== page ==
[14:05:00] This comes as the Governor of Virginia Ralph Northam is grappling still with whether or not to step down because of his own incident involving blackface some years ago. On top of that, you have the Virginia Lieutenant Governor Justin Fairfax is facing troubles of his own of sexual assault. He's denied any wrongdoing there. What could come next is stunning. With all three top government officials caught up in various controversies, if and this is a big if, if all three of them were to resign, the fourth in line in the State of Virginia is a Republican. Phillip Thompson serves on the NAACP. He moderated a forum in Virginia and so, Phillip, welcome.
PHILLIP THOMPSON, LOUDON COUNTY NAACP: Welcome. How you doing?
BALDWIN: I'm all right. I don't know about Virginia. I'm all right. Let's start with the AG, because yes, unlike the governor, he is volunteering this information, we don't know why, although one can imagine. You know him. What was your first reaction?
THOMPSON: Well, of course, shock that it would come out but then it is Virginia and that's the problem with this whole thing --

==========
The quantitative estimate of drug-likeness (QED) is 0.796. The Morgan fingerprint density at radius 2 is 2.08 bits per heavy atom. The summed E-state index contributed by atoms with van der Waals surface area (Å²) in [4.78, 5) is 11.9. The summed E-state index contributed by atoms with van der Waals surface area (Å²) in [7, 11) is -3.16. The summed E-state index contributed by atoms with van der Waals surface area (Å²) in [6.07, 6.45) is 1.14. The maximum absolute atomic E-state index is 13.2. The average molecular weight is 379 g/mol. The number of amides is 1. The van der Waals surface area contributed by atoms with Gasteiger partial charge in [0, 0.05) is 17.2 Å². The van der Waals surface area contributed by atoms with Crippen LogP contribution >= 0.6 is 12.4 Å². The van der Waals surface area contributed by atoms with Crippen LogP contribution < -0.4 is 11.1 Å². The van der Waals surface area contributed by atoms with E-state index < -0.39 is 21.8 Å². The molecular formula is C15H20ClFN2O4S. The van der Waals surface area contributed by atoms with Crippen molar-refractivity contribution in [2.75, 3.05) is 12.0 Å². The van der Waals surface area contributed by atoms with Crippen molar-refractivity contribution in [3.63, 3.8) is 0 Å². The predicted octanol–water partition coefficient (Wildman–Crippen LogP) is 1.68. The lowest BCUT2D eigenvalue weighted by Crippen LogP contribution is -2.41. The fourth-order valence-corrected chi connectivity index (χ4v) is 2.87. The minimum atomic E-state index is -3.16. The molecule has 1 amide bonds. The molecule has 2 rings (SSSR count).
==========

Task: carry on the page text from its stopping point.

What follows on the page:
BALDWIN: What does that mean, it is Virginia?
THOMPSON We're the state of Confederate statues, we're the state of, you know, various issues dealing with race and inequities. Then you have to look at the history of Virginia. I live in Leesburg and I know Mark Herring and I talked to him before I came on the air today and he's exceptionally sorry for what occurred. Apologized profusely. He lives in a town that in 1960s they filled in a swimming pool rather than allowed African-Americans to swim in that pool. It is Virginia.
BALDWIN: OK. Let me go back on that little piece of information you just snuck in there that you talked to mark herring before you came on. Did he explain to you why he has suddenly come forth with this, I dressed up as a rapper when I was 19?